The City Council has approved Mayor de Blasio’s controversial plan to rezone East New York, casting the definitive vote and bringing the agenda’s months-long Uniform Land Use Review Procedure to a close.
In a nearly unanimous vote, every council member — other than a single dissenter — voted to approve the plan, meaning the city can now move forward with enacting the sweeping zoning changes and development much discussed over the past year.
“This is literally the best affordable housing plan that any community has had in the history of this city,” said City Council member David Greenfield, according to NY Yimby.
Councilwoman Inez Barron cast the single vote against the rezoning. Barron, along with her husband, activist and State Assembly member Charles Barron, has long spoken out against de Blasio’s proposal, and was even accused of using delay tactics to stall the process in March of 2015.
“Twenty percent of my community earns less than $15,000 and will not be reached by this plan,” Barron told the Council. “There is no guarantee that developers will build affordable housing if they don’t want those subsidies.”
Remind me. What’s the East New York rezoning plan?
This is Mayor de Blasio’s proposal to upzone East New York, giving developers permission to build taller (and therefore bigger) in the neighborhood. Called the East New York Community Plan, this initiative is intended to stimulate economic development in the area, according to the administration, and also help create more affordable housing — one of the mayor’s favorite things.
What does this mean?
The controversial proposal is a key feature of Mayor de Blasio’s larger goal to build or preserve 200,000 units of affordable housing over the next decade. Under the plan, East New York, Cypress Hills and Ocean Hill would be rezoned and “strengthened” to increase economic growth in the area without displacing longtime tenants, according to the city.
The East New York Community Plan promises to bring 6,970 new apartments to the area over the next 15 years, significantly increasing the area’s residential density.
Getting the plan approved wasn’t easy
The process kicked off on September 21, starting at the community board level, where it was overwhelmingly rejected by board leaders. It then moved to the borough president, who also rejected the plan, and from there to City Planning, which approved the plan and praised the increased density it called for. The City Council’s vote on Wednesday marked the last step in the formal approval process.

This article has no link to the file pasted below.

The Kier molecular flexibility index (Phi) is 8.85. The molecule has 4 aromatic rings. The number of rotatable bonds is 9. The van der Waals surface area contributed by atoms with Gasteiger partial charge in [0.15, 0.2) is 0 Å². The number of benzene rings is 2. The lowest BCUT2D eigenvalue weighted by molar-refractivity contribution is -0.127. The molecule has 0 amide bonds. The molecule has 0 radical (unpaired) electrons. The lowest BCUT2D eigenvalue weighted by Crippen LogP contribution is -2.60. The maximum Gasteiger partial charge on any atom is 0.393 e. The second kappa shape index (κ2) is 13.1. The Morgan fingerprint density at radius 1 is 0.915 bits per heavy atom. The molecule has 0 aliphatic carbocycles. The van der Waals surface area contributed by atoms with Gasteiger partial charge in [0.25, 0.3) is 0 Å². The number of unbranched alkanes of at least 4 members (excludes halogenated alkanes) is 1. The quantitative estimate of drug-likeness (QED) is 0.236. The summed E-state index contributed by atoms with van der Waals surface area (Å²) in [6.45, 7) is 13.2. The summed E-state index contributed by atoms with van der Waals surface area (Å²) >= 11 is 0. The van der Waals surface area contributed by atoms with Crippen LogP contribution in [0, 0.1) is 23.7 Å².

Brooklynites took an active interest in the rezoning proposal, jamming Brooklyn Borough Hall during public hearings and loudly voicing their opinions — which were largely negative — in other forums. Local East New Yorkers especially were skeptical of the plan, fearing it would displace current residents.
A number of Brooklynites argued that the affordable housing component of the rezoning plan is not affordable enough to stave off gentrification.
What happens next?
Now that City Council has approved this nabe-changing proposal, developers looking to build in the area must abide by new regulations. Any new residential development in the neighborhood is required to set aside at least 20 percent of its apartments as permanently affordable units for families making $30,000 per year.
The city will also infuse the area with developer subsidies and infrastructure improvements to the tune of $257 million, according to DNAinfo. Borough President Eric Adams has also proposed that city move six of its offices to a 300,000-square-foot space near the Broadway Junction station.
But an army of cranes and wrecking balls probably won’t descend on the neighborhood just yet. As developer David Kramer told Brownstoner, the housing economics in East New York don’t quite make it profitable enough for large-scale market-rate developments. But the de Blasio administration is betting that a new wave of development will hit East New York in the next 15 years. And property values in the area have already seen a bump.
What’ll happen to the neighborhood’s historic buildings?
In addition to planned changes, the proposal also sparked an effort to landmark the area after locals became concerned development would result in the destruction of some of the nabe’s historic structures.
Indeed, the Holy Trinity Russian Orthodox Church at 400 Glenmore Avenue — a domed church built in 1935 in the traditional Russian Orthodox style — could have shadows from new, taller buildings darken its sunlight-sensitive stained glass windows for extended periods following the construction of certain rezoning-related buildings. The Empire State Dairy Building at 2840 Atlantic Avenue — a Medieval German-inspired factory building completed in 1915 — could be “demolished or substantially altered” if the structure is not soon designated as a landmark due to the rezoning.
Luckily for fans of the dairy, the Landmarks Preservation Commission calendared it for a public hearing in March, meaning it may yet be landmarked and saved.
City Council Voted Yes on Mayor’s Major Rezoning: Here’s What It Means for Brooklyn
East New York: To Rezone or Not Rezone?
Borough Hall Packed to the Gills for Hearing on Mayor’s East New York Rezoning Plan